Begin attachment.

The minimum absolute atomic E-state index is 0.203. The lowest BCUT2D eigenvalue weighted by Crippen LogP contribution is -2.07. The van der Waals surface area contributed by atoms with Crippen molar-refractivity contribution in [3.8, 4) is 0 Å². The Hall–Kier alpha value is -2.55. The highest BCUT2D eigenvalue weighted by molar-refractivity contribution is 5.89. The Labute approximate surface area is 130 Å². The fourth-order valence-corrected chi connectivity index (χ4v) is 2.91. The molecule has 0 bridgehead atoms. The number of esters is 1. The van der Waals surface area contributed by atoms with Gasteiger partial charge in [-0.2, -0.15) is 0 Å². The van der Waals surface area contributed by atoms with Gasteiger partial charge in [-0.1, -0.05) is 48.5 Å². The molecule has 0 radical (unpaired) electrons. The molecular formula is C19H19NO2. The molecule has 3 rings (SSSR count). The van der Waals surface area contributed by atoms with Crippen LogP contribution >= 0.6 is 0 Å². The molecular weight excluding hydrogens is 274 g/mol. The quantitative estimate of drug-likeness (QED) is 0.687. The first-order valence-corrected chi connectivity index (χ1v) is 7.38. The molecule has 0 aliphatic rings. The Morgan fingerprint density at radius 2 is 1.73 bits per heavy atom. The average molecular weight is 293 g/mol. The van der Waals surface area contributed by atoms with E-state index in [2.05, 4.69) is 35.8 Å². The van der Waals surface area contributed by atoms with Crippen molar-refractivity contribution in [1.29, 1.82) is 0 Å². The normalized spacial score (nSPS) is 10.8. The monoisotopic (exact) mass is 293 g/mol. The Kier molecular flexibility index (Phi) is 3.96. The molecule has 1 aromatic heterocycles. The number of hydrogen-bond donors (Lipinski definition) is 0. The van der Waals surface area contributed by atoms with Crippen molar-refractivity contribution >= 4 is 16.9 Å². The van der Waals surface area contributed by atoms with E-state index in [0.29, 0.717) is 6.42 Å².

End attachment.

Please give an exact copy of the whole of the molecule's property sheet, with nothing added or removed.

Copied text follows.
The minimum absolute atomic E-state index is 0.203. The lowest BCUT2D eigenvalue weighted by Crippen LogP contribution is -2.07. The van der Waals surface area contributed by atoms with Crippen molar-refractivity contribution in [3.8, 4) is 0 Å². The Hall–Kier alpha value is -2.55. The highest BCUT2D eigenvalue weighted by molar-refractivity contribution is 5.89. The Labute approximate surface area is 130 Å². The fourth-order valence-corrected chi connectivity index (χ4v) is 2.91. The molecule has 0 bridgehead atoms. The number of esters is 1. The van der Waals surface area contributed by atoms with Gasteiger partial charge in [-0.2, -0.15) is 0 Å². The van der Waals surface area contributed by atoms with Gasteiger partial charge in [-0.1, -0.05) is 48.5 Å². The molecule has 0 radical (unpaired) electrons. The molecular formula is C19H19NO2. The molecule has 3 rings (SSSR count). The van der Waals surface area contributed by atoms with Crippen LogP contribution >= 0.6 is 0 Å². The molecular weight excluding hydrogens is 274 g/mol. The quantitative estimate of drug-likeness (QED) is 0.687. The first-order valence-corrected chi connectivity index (χ1v) is 7.38. The molecule has 0 aliphatic rings. The Morgan fingerprint density at radius 2 is 1.73 bits per heavy atom. The average molecular weight is 293 g/mol. The van der Waals surface area contributed by atoms with E-state index in [2.05, 4.69) is 35.8 Å². The van der Waals surface area contributed by atoms with Crippen molar-refractivity contribution in [1.29, 1.82) is 0 Å². The normalized spacial score (nSPS) is 10.8. The monoisotopic (exact) mass is 293 g/mol. The Kier molecular flexibility index (Phi) is 3.96. The molecule has 1 aromatic heterocycles. The number of hydrogen-bond donors (Lipinski definition) is 0. The van der Waals surface area contributed by atoms with Crippen molar-refractivity contribution >= 4 is 16.9 Å². The van der Waals surface area contributed by atoms with E-state index in [0.29, 0.717) is 6.42 Å².